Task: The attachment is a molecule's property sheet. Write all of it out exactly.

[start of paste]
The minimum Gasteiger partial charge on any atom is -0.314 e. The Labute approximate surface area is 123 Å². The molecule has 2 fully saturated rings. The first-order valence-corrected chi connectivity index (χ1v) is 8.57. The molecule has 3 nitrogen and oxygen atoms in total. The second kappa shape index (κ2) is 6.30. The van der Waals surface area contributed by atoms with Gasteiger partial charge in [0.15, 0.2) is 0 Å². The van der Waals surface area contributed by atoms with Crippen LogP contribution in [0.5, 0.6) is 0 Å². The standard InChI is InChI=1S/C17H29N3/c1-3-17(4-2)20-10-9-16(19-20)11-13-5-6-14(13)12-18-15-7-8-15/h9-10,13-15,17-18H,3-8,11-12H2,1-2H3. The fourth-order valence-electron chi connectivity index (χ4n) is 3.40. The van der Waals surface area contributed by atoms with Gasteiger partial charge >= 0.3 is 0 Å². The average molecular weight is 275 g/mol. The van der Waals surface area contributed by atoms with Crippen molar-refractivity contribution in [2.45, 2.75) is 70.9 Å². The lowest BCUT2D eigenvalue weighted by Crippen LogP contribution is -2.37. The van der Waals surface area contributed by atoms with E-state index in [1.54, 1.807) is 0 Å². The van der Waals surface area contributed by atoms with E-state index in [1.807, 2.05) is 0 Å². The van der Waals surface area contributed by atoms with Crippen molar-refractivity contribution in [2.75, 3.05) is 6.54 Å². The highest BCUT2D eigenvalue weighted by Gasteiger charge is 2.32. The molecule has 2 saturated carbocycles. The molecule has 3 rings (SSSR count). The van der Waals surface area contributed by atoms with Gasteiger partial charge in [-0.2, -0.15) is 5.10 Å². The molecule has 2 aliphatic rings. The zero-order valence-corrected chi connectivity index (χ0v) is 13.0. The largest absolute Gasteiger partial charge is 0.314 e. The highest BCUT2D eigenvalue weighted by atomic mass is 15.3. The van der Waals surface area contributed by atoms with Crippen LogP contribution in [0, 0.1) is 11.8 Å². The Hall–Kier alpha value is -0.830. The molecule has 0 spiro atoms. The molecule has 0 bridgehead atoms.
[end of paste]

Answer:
The minimum Gasteiger partial charge on any atom is -0.314 e. The Labute approximate surface area is 123 Å². The molecule has 2 fully saturated rings. The first-order valence-corrected chi connectivity index (χ1v) is 8.57. The molecule has 3 nitrogen and oxygen atoms in total. The second kappa shape index (κ2) is 6.30. The van der Waals surface area contributed by atoms with Gasteiger partial charge in [0.15, 0.2) is 0 Å². The van der Waals surface area contributed by atoms with Crippen LogP contribution in [0.5, 0.6) is 0 Å². The standard InChI is InChI=1S/C17H29N3/c1-3-17(4-2)20-10-9-16(19-20)11-13-5-6-14(13)12-18-15-7-8-15/h9-10,13-15,17-18H,3-8,11-12H2,1-2H3. The fourth-order valence-electron chi connectivity index (χ4n) is 3.40. The van der Waals surface area contributed by atoms with Gasteiger partial charge >= 0.3 is 0 Å². The average molecular weight is 275 g/mol. The van der Waals surface area contributed by atoms with Crippen molar-refractivity contribution in [2.45, 2.75) is 70.9 Å². The lowest BCUT2D eigenvalue weighted by Crippen LogP contribution is -2.37. The van der Waals surface area contributed by atoms with E-state index in [1.54, 1.807) is 0 Å². The van der Waals surface area contributed by atoms with E-state index in [1.807, 2.05) is 0 Å². The van der Waals surface area contributed by atoms with Crippen molar-refractivity contribution in [2.75, 3.05) is 6.54 Å². The highest BCUT2D eigenvalue weighted by Gasteiger charge is 2.32. The molecule has 2 saturated carbocycles. The molecule has 3 rings (SSSR count). The van der Waals surface area contributed by atoms with Gasteiger partial charge in [-0.2, -0.15) is 5.10 Å². The molecule has 2 aliphatic rings. The zero-order valence-corrected chi connectivity index (χ0v) is 13.0. The largest absolute Gasteiger partial charge is 0.314 e. The highest BCUT2D eigenvalue weighted by atomic mass is 15.3. The van der Waals surface area contributed by atoms with Crippen LogP contribution in [0, 0.1) is 11.8 Å². The Hall–Kier alpha value is -0.830. The molecule has 0 spiro atoms. The molecule has 0 bridgehead atoms.